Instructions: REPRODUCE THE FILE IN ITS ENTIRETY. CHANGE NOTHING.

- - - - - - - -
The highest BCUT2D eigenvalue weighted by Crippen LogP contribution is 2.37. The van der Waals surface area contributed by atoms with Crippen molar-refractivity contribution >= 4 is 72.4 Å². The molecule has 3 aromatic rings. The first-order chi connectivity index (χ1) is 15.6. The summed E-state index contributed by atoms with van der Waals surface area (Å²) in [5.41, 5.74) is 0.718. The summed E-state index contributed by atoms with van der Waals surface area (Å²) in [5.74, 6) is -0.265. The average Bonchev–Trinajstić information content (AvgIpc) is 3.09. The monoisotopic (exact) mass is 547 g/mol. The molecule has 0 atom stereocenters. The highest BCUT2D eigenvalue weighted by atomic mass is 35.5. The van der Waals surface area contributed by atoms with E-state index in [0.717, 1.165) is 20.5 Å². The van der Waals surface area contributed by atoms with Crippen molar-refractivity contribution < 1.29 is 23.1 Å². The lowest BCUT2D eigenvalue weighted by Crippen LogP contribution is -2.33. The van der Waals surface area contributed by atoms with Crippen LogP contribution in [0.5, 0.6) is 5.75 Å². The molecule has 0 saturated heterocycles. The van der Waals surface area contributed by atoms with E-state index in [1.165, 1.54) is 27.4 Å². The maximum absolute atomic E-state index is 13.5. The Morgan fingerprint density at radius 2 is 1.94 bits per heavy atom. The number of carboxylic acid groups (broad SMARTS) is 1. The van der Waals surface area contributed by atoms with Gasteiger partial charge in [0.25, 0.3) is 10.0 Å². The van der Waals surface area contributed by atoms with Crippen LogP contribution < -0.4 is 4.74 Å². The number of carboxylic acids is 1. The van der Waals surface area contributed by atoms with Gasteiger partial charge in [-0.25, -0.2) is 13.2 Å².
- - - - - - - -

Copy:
The highest BCUT2D eigenvalue weighted by Crippen LogP contribution is 2.37. The van der Waals surface area contributed by atoms with Crippen molar-refractivity contribution >= 4 is 72.4 Å². The molecule has 3 aromatic rings. The first-order chi connectivity index (χ1) is 15.6. The summed E-state index contributed by atoms with van der Waals surface area (Å²) in [5.41, 5.74) is 0.718. The summed E-state index contributed by atoms with van der Waals surface area (Å²) in [5.74, 6) is -0.265. The average Bonchev–Trinajstić information content (AvgIpc) is 3.09. The monoisotopic (exact) mass is 547 g/mol. The molecule has 0 atom stereocenters. The highest BCUT2D eigenvalue weighted by atomic mass is 35.5. The van der Waals surface area contributed by atoms with E-state index in [0.717, 1.165) is 20.5 Å². The van der Waals surface area contributed by atoms with Crippen molar-refractivity contribution < 1.29 is 23.1 Å². The lowest BCUT2D eigenvalue weighted by Crippen LogP contribution is -2.33. The van der Waals surface area contributed by atoms with Crippen LogP contribution in [0.5, 0.6) is 5.75 Å². The molecule has 0 saturated heterocycles. The van der Waals surface area contributed by atoms with E-state index in [1.165, 1.54) is 27.4 Å². The maximum absolute atomic E-state index is 13.5. The Morgan fingerprint density at radius 2 is 1.94 bits per heavy atom. The number of carboxylic acid groups (broad SMARTS) is 1. The van der Waals surface area contributed by atoms with Gasteiger partial charge in [0.25, 0.3) is 10.0 Å². The van der Waals surface area contributed by atoms with Crippen LogP contribution < -0.4 is 4.74 Å². The number of carboxylic acids is 1. The van der Waals surface area contributed by atoms with Gasteiger partial charge in [-0.25, -0.2) is 13.2 Å².